How To Succeed on a Test with ADHD

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Taking a test is a long, dreadful process for most students in high school.  Imagine having to take a test to pass you to the next grade level AND adding a hyperactivity disorder.  Students diagnosed with ADHD have a difficult time concentrating, staying still and recalling information- all of the things that would make a difficult test that much harder.

To help your child feel more successful on a big test at school, we have come up with a few test taking tips that might help.  All students would benefit from these test taking tips, but especially those who already experience learning difficulties.

  • Be sure to get extra sleep the night before-  Seems obvious doesn’t it?  Ensuring you get extra sleep will help you feel refreshed and ready for a test instead of focusing on being tired.

  • Prepare for the test EARLY- Don’t try to cram in all the information in one night.  Study over a couple of days so you can activate your long term memory and are more likely to succeed on the test.

  • Ask your teacher for a guide-  We have all taken a test and felt like everything we DIDN’T learned in class was included on the exam.  Be sure to ask you teacher a week or so ahead of time what information will be included so you can focus your studying.  Most teachers give study guides or play review games a few days before a test.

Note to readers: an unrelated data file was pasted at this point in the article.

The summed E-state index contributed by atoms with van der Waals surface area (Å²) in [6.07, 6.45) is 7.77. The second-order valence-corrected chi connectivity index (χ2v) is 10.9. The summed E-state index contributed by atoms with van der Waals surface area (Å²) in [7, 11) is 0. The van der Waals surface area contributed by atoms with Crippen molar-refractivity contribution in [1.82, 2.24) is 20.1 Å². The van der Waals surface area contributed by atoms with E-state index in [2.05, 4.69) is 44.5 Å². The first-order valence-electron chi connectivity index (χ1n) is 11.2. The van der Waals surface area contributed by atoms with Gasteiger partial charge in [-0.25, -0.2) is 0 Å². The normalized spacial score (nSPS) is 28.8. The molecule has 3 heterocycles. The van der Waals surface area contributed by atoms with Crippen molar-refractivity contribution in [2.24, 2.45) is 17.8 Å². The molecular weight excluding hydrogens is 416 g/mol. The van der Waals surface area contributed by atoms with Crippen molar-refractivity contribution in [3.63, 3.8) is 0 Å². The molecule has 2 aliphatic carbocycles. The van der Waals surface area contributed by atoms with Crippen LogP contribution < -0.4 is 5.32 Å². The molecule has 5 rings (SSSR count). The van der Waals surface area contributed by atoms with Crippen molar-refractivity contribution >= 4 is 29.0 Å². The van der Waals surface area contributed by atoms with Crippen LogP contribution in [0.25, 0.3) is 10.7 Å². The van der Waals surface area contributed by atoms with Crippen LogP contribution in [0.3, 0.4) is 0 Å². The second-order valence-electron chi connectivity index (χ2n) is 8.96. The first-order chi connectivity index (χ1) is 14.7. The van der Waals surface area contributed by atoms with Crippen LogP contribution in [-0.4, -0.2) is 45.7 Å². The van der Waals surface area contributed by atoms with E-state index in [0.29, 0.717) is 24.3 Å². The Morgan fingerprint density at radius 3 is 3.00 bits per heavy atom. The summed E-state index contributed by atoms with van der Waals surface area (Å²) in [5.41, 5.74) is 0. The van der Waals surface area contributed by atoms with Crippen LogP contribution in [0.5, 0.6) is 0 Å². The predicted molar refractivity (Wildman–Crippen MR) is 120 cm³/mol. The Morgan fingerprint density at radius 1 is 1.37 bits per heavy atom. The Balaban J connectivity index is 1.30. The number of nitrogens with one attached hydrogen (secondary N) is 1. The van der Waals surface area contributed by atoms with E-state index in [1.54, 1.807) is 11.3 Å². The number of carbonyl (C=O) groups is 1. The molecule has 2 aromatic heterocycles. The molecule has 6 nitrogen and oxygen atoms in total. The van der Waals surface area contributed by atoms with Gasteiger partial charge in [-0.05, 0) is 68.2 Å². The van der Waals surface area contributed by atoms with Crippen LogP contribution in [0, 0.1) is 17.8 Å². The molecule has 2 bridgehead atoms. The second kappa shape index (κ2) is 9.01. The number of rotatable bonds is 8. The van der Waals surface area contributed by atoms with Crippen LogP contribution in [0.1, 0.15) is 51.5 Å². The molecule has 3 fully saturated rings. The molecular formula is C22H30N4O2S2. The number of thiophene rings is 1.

• Be sure to get your accommodations- For younger children who have an IEP, they are automatically given their accommodations.  Sometimes, older kids have the option to decide if they want to take their accommodations or not.  Be sure to know what you have in your IEP so you can take advantage of them.  Some examples are:

    • Longer time to take the test

    • Multiple choice instead of fill in the blank or essay

    • Read aloud

    • Split testing times

    • Separate testing room

  • Stay positive!  Talk yourself up on test day and trust that you have done all you can to make yourself successful on the test.

If you are unsuccessful on a test, ask your teacher if you can do additional work or extra credit to help bring your grade up.  In some cases, a teacher might allow you to retake the test or give it to you in a different format to make you more successful.  Most teachers are willing to work with you if they see you are giving your full effort.

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Posted by Shelley Causey

Shelley is the Director of Technology at The Broach School of Jacksonville and lead content contributor to the Broach Buzz Blog. She has a Bachelor's degree in Special Education and a Master's degree in Instructional Technology. Shelley is passionate about empowering parents with resources for children with disabilities and assisting new families learn more about scholarship schools. In addition to the blog, Shelley manages the social media accounts for all of The Broach School company pages.

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